New trojan variant in mails with “Look my CV. Thank you!”


MX Lab intercepts a new trojan variant in emails with the subject “Look my CV. Thank you! MyID NR4557547.”.

Possible subject are:

Look my CV. Thank you! MyID NR4557547.
Please look my CV. Thank you! MyID NR0663460.

The number at the end of the subject is choosen randomly and the from email address is spoofed.

The body of the email:

Good day.

I have figured out that you have an available job.
I am quiet intrested in it. So I send you my resume,

Looking forward to your reply.
Thank you.

The email contains the attachment resume098.zip. The extracted file resume.exe is 36 kB large.

The trojan is known as W32/Heuristic-210!Eldorado (Authentium, F-Prot) or Backdoor.Bredolab (PCTools).

The following files are created:

%Temp%\1.tmp
%System%\fjof.sto
%Temp%\2.tmp
%Windir%\atapsrb.dll

The following modules are loaded into the address space of other processes:

%Windir%\atapsrb.dll:

Process name: explorer.exe
Process filename: %Windir%\explorer.exe
Address space: 0x1E70000 – 0x1E82000

%Windir%\atapsrb.dll::

Process name: IEXPLORE.EXE
Process filename: %ProgramFiles%\internet explorer\iexplore.exe
Address space: 0x1940000 – 0x1952000

%Windir%\atapsrb.dll::

Process name: [generic host process]
Process filename: [generic host process filename]
Address space: 0x10000000 – 0x10012000

Several Windows registry modifications are created and the trojan attempts to establish a connection with the following IPs on port 80:

195.78.109.6
212.78.71.81
95.211.98.246

Data is downloaded from the following hosts:

  • hxxp://olgashelest.ru/babun/bb.php?v=200&id=603225387&b=6165430227&tm=1
  • hxxp://olgashelest.ru/babun/bb.php?v=200&id=603225387&tid=4&b=6165430227&r=1&tm=1
  • hxxp://www.scottishchefs.com/photogallery/Slideshows/SLteam2008/p7hg_img_1/fullsize/sepod.exe

At this time of writing, only 6 of the 41 AV engines at Virus Total detect this threat. Virus Total permlink and MD5: 0ae6a2d53e86b8784d45dd56afc5c6d7.

The downloaded file sepod.exe, which is 60 kB large, is malware known as W32/Hiloti.I.gen!Eldorado (F-Prot),  Trojan.Win32.Hiloti (Ikarus) or Mal/Hiloti-D (Sophos).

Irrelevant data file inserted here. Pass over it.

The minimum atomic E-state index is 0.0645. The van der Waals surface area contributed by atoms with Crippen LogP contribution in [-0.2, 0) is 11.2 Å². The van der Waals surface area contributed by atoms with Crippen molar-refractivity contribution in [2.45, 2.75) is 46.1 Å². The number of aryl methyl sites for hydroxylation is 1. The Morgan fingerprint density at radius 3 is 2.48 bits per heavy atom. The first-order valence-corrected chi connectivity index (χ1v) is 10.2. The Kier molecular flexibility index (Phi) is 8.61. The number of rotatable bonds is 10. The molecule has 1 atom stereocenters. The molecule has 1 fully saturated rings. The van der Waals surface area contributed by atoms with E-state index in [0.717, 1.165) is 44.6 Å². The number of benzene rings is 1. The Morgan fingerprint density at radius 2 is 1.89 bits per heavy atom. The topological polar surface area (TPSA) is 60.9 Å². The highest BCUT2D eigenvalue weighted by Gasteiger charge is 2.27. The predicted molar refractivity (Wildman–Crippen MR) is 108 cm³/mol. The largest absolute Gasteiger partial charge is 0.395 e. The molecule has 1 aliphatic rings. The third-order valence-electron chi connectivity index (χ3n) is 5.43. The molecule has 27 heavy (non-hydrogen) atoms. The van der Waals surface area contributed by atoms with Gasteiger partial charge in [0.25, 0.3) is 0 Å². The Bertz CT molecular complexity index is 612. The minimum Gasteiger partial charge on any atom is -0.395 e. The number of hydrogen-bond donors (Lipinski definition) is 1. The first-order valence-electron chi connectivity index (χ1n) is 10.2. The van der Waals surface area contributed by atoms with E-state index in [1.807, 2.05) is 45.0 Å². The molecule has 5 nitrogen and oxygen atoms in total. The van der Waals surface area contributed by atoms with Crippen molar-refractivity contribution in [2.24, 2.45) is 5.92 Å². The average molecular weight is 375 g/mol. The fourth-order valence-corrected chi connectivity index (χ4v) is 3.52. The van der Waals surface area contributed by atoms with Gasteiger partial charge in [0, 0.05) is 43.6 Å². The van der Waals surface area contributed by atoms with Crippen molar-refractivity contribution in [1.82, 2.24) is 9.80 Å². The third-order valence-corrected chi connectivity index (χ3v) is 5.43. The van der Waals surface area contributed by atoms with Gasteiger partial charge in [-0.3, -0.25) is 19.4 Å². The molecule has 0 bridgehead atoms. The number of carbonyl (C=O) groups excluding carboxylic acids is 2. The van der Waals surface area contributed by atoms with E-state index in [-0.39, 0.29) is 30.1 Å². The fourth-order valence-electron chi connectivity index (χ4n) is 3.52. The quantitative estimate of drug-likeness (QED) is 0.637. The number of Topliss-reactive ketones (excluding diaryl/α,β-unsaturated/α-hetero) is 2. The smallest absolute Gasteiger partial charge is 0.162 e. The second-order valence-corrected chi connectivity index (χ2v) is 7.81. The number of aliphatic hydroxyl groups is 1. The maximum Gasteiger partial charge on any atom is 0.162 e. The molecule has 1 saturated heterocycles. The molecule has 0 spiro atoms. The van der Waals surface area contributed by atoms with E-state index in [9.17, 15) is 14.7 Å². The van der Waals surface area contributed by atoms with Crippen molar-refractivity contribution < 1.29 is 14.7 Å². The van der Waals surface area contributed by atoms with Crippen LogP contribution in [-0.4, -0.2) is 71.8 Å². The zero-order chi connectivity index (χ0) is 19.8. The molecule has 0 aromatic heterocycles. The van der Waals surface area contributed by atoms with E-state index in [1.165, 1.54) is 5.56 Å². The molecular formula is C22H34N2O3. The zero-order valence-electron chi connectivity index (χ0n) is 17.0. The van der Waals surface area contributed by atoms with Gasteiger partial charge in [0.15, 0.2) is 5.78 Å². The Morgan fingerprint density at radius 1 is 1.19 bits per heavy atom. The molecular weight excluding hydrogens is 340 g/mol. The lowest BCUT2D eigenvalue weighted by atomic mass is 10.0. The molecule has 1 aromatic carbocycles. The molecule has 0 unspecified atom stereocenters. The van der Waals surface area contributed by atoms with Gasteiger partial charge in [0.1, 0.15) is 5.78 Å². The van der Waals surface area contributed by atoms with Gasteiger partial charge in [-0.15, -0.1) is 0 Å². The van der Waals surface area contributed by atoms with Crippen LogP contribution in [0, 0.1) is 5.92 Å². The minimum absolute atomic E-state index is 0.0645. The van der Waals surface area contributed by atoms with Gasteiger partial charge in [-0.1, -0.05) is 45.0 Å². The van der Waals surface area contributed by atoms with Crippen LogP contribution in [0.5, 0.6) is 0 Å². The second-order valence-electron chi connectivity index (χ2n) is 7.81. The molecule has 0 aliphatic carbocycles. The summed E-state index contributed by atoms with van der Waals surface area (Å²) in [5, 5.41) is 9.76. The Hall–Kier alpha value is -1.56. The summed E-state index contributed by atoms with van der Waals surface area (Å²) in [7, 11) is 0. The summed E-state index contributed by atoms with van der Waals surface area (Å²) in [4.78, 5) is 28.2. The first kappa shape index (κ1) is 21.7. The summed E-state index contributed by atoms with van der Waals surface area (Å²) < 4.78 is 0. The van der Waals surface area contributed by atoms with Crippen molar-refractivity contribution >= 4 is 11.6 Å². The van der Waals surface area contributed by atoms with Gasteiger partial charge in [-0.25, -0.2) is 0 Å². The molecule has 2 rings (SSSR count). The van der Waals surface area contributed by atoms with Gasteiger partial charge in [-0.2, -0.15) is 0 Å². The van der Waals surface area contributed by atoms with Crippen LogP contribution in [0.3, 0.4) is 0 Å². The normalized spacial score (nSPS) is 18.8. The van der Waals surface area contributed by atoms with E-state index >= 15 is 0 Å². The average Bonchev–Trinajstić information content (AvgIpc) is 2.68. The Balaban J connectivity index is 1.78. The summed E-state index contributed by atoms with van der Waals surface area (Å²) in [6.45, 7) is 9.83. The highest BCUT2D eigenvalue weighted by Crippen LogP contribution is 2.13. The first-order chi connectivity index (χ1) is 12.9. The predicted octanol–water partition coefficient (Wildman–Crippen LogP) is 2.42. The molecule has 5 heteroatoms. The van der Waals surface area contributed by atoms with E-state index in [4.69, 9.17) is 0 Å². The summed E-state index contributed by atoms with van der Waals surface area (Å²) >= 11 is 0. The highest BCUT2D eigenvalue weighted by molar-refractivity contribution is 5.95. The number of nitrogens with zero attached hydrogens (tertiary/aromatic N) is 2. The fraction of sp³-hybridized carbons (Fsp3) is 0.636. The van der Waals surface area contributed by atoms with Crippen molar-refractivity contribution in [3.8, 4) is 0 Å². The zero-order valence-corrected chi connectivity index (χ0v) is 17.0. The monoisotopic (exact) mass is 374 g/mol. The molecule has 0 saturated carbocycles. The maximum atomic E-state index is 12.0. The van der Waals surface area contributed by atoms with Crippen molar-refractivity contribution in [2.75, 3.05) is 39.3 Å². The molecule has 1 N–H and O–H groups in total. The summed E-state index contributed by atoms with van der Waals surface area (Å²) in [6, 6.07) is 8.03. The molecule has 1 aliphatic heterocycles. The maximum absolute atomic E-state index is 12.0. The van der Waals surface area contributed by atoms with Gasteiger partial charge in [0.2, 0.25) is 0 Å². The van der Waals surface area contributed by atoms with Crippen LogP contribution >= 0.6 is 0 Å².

The following files are created:

%Windir%\dsmd32.dll

The following modules are loaded into the address space of other processes:

%Windir%\dsmd32.dll:

Process name: explorer.exe
Process filename: %Windir%\explorer.exe
Address space: 0x1E70000 – 0x1E82000

%Windir%\dsmd32.dll:

Process name: [generic host process]
Process filename: [generic host process filename]
Address space: 0x10000000 – 0x10012000

Several Windows registry modifications are created and the trojan attempts to establish a connection with the IP 95.211.98.246 on port 80.

13 of the 41 AV engine at Virus Total detect this threat. Virus Total permlink and MD5: 7a10c1118307e7cb4ecf97b40524a89c.

10 thoughts on “New trojan variant in mails with “Look my CV. Thank you!”

  1. I had this show up from a drive-by download on an innocuous website, not from an email.

      • Being a bit commercial now but you can use MX Lab – for more information http://www.mxlab.eu/ – with the zero hour anti virus technology.

        Get a good anti virus software package with very fast new virus detection rates and also important virus definitions updates. If your current anti virus software does not intercept the trojan then you could try an anti virus product from a different vendor. But unfourtunatly, in some cases, it won’t help as we often notice when sending virus samples to Virus Total.

        You can of course filter on subject, spoofed address or the names of the attachments. Very simple and very effective until a new email format comes out with different subjects or attachment names.

        More important, it will not cost you anything, if you receive a suspicious looking email with attachments, wether it’s a zip file, html file or anything else, do not open it. It’s that simple to avoid virus infections.

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